Literature Study GuidesHard TimesBook 2 Chapter 3 Summary

Hard Times | Study Guide

Charles Dickens

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Book 2, Chapter 3: Reaping (The Whelp)

Course Hero Literature Instructor Russell Jaffe provides an in-depth summary and analysis of Book 2, Chapter 3: Reaping (The Whelp) from Charles Dickens's novel Hard Times.

Hard Times | Book 2, Chapter 3 : Reaping (The Whelp) | Summary



In James Harthouse's hotel room, he and Tom drink and smoke cigars. As Tom gets drunk, he reveals his own dislike for Mr. Bounderby. He also reveals Louisa has never cared for Bounderby but married him out of a sense of duty to their father—whom he calls their "governor"—and because Tom encouraged her to help him keep his job at the bank and smooth his way. Tom describes their education, how their father had them "crammed with all sorts of dry bones and sawdust."

While Tom has exercised some freedom since leaving home, Louisa has followed the principles of her education. Tom thinks she is fine and will be fine, even in her marriage, because "a girl can get on anywhere," and Louisa has strong internal resources and no preferences of her own. Tom briefly passes out on the sofa before Harthouse rouses him and sends him home. Tom has no idea how dangerous the family secrets he has revealed will be in the time to come.


Tom's loose talk with a near-total stranger illustrates the hazards of drinking too much and provides a window into the disreputable life Tom has led. When his gambling debts are exposed in a later chapter, his carelessness and drinking in this scene show how Tom might have run up so substantial a tab. Tom's comments about his schooling and the impersonal reference to his father as the "governor" reveal the contempt he feels for his family. The fact-based education and lack of childhood amusement may have been unfair to Tom, but his talk about his father also seems childish and misguided.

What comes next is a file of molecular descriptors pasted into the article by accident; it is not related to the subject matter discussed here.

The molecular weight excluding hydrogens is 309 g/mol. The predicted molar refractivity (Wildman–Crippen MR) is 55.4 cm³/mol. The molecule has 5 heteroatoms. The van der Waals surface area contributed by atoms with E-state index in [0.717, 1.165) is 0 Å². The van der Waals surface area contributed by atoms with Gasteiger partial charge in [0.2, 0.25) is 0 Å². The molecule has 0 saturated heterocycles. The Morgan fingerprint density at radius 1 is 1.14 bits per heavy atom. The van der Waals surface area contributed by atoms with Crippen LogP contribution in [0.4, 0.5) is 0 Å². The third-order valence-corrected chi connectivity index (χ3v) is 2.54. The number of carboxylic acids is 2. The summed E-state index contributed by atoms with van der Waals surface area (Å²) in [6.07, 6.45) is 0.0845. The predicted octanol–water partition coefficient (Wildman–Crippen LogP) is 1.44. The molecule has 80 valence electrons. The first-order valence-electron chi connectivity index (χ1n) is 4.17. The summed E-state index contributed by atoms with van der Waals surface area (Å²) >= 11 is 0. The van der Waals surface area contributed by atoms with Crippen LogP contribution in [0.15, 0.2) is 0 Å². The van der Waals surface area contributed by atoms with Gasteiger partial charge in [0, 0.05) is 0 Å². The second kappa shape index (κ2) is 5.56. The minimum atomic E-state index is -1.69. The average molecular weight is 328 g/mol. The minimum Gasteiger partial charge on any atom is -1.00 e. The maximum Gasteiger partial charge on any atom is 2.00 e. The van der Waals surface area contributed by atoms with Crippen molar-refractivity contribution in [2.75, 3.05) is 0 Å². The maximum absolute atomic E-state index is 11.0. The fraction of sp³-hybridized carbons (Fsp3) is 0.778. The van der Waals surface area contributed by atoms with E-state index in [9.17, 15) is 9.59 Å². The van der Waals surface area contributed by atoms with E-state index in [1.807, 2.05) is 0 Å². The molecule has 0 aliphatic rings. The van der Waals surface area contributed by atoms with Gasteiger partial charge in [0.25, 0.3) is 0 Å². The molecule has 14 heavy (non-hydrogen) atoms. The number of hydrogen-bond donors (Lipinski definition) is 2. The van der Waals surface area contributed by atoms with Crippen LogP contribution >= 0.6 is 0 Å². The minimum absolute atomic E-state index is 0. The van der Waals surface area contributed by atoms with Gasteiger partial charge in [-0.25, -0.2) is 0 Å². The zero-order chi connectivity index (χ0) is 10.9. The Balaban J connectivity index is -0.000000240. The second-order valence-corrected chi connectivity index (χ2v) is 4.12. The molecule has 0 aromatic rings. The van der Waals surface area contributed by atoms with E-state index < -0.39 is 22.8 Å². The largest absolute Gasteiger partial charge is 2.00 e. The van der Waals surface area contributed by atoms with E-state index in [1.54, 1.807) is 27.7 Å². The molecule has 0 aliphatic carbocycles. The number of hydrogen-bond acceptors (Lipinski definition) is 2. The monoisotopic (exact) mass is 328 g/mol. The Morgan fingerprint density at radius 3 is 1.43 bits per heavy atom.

Referring to Tom as a "whelp" further establishes him as both infantile and dissipated. A whelp is a puppy or baby animal not yet weaned. When the word describes a person, it means a "dissolute, irresponsible young man." Tom's attitude toward his family has not changed substantially since he was a boy talking to Louisa about the "fun" he plans to have as revenge for their upbringing. Tom may never grow out of this phase, as he seems to enact revenge to the maximum. He remains stuck in adolescence and either refuses to or cannot come to terms with his deprivations. As severe, or exaggerated, as these deprivations may have been for him, his current behavior is equally so, on the opposite end of the spectrum. It is totally within the character that Dickens created for him to be such a negative presence.

Unfortunately, Tom does not know whom he is talking to and what that person is capable of. James Harthouse is already intrigued by Louisa's beauty and strangely icy demeanor that cracks only when her brother is around. He doesn't understand why she would care so much about Tom, but now Tom has given him information he can use to get into Louisa's good graces, an activity he can use to amuse himself. As Tom's motivator is revenge, James Harthouse's is selfish amusement. Neither man seems able to get enough.

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